Royal Assent for the Finance Bill 2019-21: Return of Crown Preference

July 28, 2020

By Katherine Traynor

On Wednesday 22 July 2020, the Finance Bill 2019-21 received Royal Assent, meaning that from 1 December 2020 HMRC will become a secondary preferential creditor upon insolvency.


The Finance Act 2020 seeks to reintroduce the policy of ‘Crown Preference’, which is the phrase used to describe the preferential creditor status that HMRC had in respect of the distribution of assets in insolvency prior to 2002. Under the Enterprise Act 2002, Crown Preference was abolished, however as set out herein, this policy is now to be reinstated later this year.

The return of the ‘Crown Preference’ will come into effect notwithstanding the widespread opposition from the UK’s insolvency and restructuring profession, who believe this policy will negatively impact the UK’s business rescue culture.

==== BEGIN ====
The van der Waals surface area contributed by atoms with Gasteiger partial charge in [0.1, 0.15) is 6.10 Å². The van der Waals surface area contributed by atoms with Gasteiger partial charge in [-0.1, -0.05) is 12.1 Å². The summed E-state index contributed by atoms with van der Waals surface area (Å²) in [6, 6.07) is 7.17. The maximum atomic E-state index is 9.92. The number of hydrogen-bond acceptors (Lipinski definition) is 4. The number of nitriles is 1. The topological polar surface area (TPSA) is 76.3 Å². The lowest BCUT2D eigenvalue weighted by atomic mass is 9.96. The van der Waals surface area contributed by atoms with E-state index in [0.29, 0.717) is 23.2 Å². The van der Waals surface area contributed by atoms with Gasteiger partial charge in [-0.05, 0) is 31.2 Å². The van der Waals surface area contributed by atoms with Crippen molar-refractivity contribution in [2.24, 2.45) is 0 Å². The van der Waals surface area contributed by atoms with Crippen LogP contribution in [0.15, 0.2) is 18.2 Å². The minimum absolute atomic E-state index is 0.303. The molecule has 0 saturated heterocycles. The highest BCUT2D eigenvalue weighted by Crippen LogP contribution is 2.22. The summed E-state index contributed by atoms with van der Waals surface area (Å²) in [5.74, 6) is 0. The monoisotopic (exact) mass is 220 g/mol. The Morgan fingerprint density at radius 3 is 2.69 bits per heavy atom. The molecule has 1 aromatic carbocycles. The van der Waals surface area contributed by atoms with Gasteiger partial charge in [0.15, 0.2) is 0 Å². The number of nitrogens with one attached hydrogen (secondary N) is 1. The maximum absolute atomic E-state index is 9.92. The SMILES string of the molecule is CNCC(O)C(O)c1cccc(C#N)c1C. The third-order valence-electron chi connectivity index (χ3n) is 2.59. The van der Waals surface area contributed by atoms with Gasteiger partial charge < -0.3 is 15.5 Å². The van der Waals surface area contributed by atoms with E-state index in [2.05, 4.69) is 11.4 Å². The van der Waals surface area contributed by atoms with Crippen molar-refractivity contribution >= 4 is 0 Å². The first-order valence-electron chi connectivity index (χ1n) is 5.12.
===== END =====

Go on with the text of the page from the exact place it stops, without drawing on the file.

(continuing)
The Position from 1 December 2020:

The return of the ‘Crown Preference’ will see HMRC rank behind fixed charge holders, and ordinary preferential creditors, but ahead of floating charge holders (who lend against changing assets) and unsecured creditors (such as the company’s suppliers or customers – including SME’s and some employee claims).

HMRC’s elevated claim status is limited to the following liabilities:

  • VAT;
  • Unpaid employee NIC;
  • Student Loan Repayments; and,
  • PAYE.

However, despite calls for these claims to be capped, they are neither capped by amount or, time.


The reintroduction of this policy will likely result in unintended consequences to the UK’s insolvency framework, at a time when the UK’s economy can ill afford anymore instability and disruption.

The above is a short summary of the return of the Crown Preference, and over the next week, Exchange Chambers’ will consider the impact of the Finance Act 2020 in more detail.